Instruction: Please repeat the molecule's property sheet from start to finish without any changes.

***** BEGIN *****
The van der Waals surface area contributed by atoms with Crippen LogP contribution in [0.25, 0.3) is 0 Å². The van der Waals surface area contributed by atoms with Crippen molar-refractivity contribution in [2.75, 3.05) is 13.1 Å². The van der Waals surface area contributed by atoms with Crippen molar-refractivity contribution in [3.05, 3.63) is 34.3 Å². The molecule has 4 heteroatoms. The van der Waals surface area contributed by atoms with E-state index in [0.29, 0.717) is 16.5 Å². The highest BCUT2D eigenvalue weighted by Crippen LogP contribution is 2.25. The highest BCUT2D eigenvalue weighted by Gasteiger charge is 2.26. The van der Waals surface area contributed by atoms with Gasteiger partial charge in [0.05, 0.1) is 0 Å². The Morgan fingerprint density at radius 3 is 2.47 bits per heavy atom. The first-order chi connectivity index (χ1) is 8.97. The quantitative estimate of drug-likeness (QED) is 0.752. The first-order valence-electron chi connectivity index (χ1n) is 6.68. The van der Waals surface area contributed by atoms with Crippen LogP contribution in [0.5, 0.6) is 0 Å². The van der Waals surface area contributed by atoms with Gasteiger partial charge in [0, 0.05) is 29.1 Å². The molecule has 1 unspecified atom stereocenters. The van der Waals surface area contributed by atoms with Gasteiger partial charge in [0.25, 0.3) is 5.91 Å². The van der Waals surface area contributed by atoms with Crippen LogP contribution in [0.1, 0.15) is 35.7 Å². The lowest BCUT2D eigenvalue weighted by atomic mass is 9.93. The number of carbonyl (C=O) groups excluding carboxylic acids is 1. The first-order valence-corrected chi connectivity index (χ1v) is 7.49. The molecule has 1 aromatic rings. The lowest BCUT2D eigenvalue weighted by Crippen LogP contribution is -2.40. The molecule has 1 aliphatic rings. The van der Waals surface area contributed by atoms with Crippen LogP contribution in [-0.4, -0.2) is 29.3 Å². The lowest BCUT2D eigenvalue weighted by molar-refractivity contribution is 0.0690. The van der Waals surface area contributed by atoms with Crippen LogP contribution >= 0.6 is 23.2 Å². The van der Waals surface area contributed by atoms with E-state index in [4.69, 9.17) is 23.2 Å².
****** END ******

The van der Waals surface area contributed by atoms with Crippen LogP contribution in [0.25, 0.3) is 0 Å². The van der Waals surface area contributed by atoms with Crippen molar-refractivity contribution in [2.75, 3.05) is 13.1 Å². The van der Waals surface area contributed by atoms with Crippen molar-refractivity contribution in [3.05, 3.63) is 34.3 Å². The molecule has 4 heteroatoms. The van der Waals surface area contributed by atoms with E-state index in [0.29, 0.717) is 16.5 Å². The highest BCUT2D eigenvalue weighted by Crippen LogP contribution is 2.25. The highest BCUT2D eigenvalue weighted by Gasteiger charge is 2.26. The van der Waals surface area contributed by atoms with Gasteiger partial charge in [0.05, 0.1) is 0 Å². The Morgan fingerprint density at radius 3 is 2.47 bits per heavy atom. The first-order chi connectivity index (χ1) is 8.97. The quantitative estimate of drug-likeness (QED) is 0.752. The first-order valence-electron chi connectivity index (χ1n) is 6.68. The van der Waals surface area contributed by atoms with Crippen LogP contribution in [0.5, 0.6) is 0 Å². The van der Waals surface area contributed by atoms with Gasteiger partial charge in [0, 0.05) is 29.1 Å². The molecule has 1 unspecified atom stereocenters. The van der Waals surface area contributed by atoms with Gasteiger partial charge in [0.25, 0.3) is 5.91 Å². The van der Waals surface area contributed by atoms with Crippen LogP contribution in [0.1, 0.15) is 35.7 Å². The lowest BCUT2D eigenvalue weighted by atomic mass is 9.93. The number of carbonyl (C=O) groups excluding carboxylic acids is 1. The first-order valence-corrected chi connectivity index (χ1v) is 7.49. The molecule has 1 aromatic rings. The lowest BCUT2D eigenvalue weighted by Crippen LogP contribution is -2.40. The molecule has 1 aliphatic rings. The van der Waals surface area contributed by atoms with Crippen LogP contribution in [-0.4, -0.2) is 29.3 Å². The lowest BCUT2D eigenvalue weighted by molar-refractivity contribution is 0.0690. The van der Waals surface area contributed by atoms with Crippen LogP contribution >= 0.6 is 23.2 Å². The van der Waals surface area contributed by atoms with E-state index in [4.69, 9.17) is 23.2 Å².